By L.A. Carlyon,

Why should I read it?

1 author picked Gallipoli as one of their favorite books, and they share why you should read it.

What is this book about?

'Because it was fought so close to his old home ground, Homer might have seen this war on the Gallipoli Peninsula as an epic. Brief by his standards, but essentially heroic. Shakespeare might have seen it as a tragedy with splendid bit-parts for buffoons and brigands and lots of graveyard scenes. Those thigh bones you occasionally see rearing out of the yellow earth of Gully ravine, snapped open so that they look like pumice, belong to a generation of young men who on this peninsula first lost their innocence and then their lives, and maybe something else as well...'

Gallipoli…


Book cover of The Bear Went Over the Mountain: Soviet Combat Tactics in Afghanistan

Jane Harvey-Berrick Author Of Troll: My Life in Bomb Disposal

From my list on first-hand accounts of warzones.

Who am I?

I have no expertise in the military – I wish I did. But I have incredible respect for their work. I remember reading about the death of Oz Schmid, a bomb disposal officer who was killed in Afghanistan. It was the bravery of his widow, Christina, discussing the appalling lack of equipment and her quiet dignity that touched me profoundly. I asked myself, what can I do to help? Being a writer, I decided to write about it. I quickly realised that I needed an insider’s insight, and found Troll through Felix Fund, the bomb disposal charity. Troll and I wrote the play Later, After, seeing it performed was the proudest moment of my career. 

Jane's book list on first-hand accounts of warzones

Jane Harvey-Berrick Why did Jane love this book?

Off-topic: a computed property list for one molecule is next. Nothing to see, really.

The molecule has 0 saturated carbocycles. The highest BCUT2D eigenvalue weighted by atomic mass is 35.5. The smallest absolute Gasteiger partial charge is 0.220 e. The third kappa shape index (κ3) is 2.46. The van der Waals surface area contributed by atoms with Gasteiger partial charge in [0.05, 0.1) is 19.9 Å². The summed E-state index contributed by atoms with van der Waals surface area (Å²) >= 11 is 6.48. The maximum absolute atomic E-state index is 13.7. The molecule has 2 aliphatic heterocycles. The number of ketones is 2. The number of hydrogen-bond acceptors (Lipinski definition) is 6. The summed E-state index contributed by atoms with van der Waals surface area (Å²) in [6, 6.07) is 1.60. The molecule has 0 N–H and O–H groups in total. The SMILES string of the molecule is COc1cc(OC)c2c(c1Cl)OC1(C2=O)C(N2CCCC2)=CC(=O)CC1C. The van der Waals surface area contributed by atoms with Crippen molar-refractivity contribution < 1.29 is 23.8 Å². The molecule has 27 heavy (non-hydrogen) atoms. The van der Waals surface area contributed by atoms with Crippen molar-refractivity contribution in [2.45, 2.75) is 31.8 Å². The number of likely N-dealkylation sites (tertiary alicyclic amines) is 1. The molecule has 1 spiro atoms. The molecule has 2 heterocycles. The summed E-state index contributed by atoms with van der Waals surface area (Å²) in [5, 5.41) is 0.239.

Troll told me that he read this book in preparation for his own deployment to Afghanistan. Winston Churchill said about campaigns in Afghanistan, “Financially it is ruinous. Morally it is wicked. Militarily it is an open question, and politically it is a blunder.”

It doesn’t feel like much has changed. 

By Lester W. Grau,

Why should I read it?

1 author picked The Bear Went Over the Mountain as one of their favorite books, and they share why you should read it.

What is this book about?

This rare 10th anniversary edition (published in 2007) contains a new introduction by expert Soviet historian David M. Glantz. In addition all maps and graphics have been enhanced from the 1996 edition. "When the Soviet Union decided to invade Afghanistan, they evaluated their chances for success upon their experiences in East Germany, Hungary and Czechoslovakia. Unfortunately for their soldiers, as well as the people of Afghanistan, they ignored not only the experiences of the British in the same region, but also their own experience with the Basmachi resistance fighters in Central Asia from 1918-1933. Consequently, in Afghanistan the Soviet army…